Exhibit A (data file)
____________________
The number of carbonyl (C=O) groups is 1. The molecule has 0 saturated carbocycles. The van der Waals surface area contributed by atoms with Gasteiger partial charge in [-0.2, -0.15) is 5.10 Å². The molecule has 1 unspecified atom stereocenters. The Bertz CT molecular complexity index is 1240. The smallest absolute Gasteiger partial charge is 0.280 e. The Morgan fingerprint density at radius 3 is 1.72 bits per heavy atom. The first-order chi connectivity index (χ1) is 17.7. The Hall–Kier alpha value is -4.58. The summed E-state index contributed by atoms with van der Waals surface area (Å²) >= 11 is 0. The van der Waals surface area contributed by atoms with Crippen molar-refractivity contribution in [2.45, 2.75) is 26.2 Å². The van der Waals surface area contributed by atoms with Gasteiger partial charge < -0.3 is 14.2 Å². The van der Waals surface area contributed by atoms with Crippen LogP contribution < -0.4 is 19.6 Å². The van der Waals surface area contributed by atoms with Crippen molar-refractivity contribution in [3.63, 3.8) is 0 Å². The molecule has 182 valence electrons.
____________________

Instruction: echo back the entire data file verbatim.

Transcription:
The number of carbonyl (C=O) groups is 1. The molecule has 0 saturated carbocycles. The van der Waals surface area contributed by atoms with Gasteiger partial charge in [-0.2, -0.15) is 5.10 Å². The molecule has 1 unspecified atom stereocenters. The Bertz CT molecular complexity index is 1240. The smallest absolute Gasteiger partial charge is 0.280 e. The Morgan fingerprint density at radius 3 is 1.72 bits per heavy atom. The first-order chi connectivity index (χ1) is 17.7. The Hall–Kier alpha value is -4.58. The summed E-state index contributed by atoms with van der Waals surface area (Å²) >= 11 is 0. The van der Waals surface area contributed by atoms with Crippen molar-refractivity contribution in [2.45, 2.75) is 26.2 Å². The van der Waals surface area contributed by atoms with Gasteiger partial charge < -0.3 is 14.2 Å². The van der Waals surface area contributed by atoms with Crippen LogP contribution < -0.4 is 19.6 Å². The van der Waals surface area contributed by atoms with Crippen molar-refractivity contribution in [3.63, 3.8) is 0 Å². The molecule has 182 valence electrons.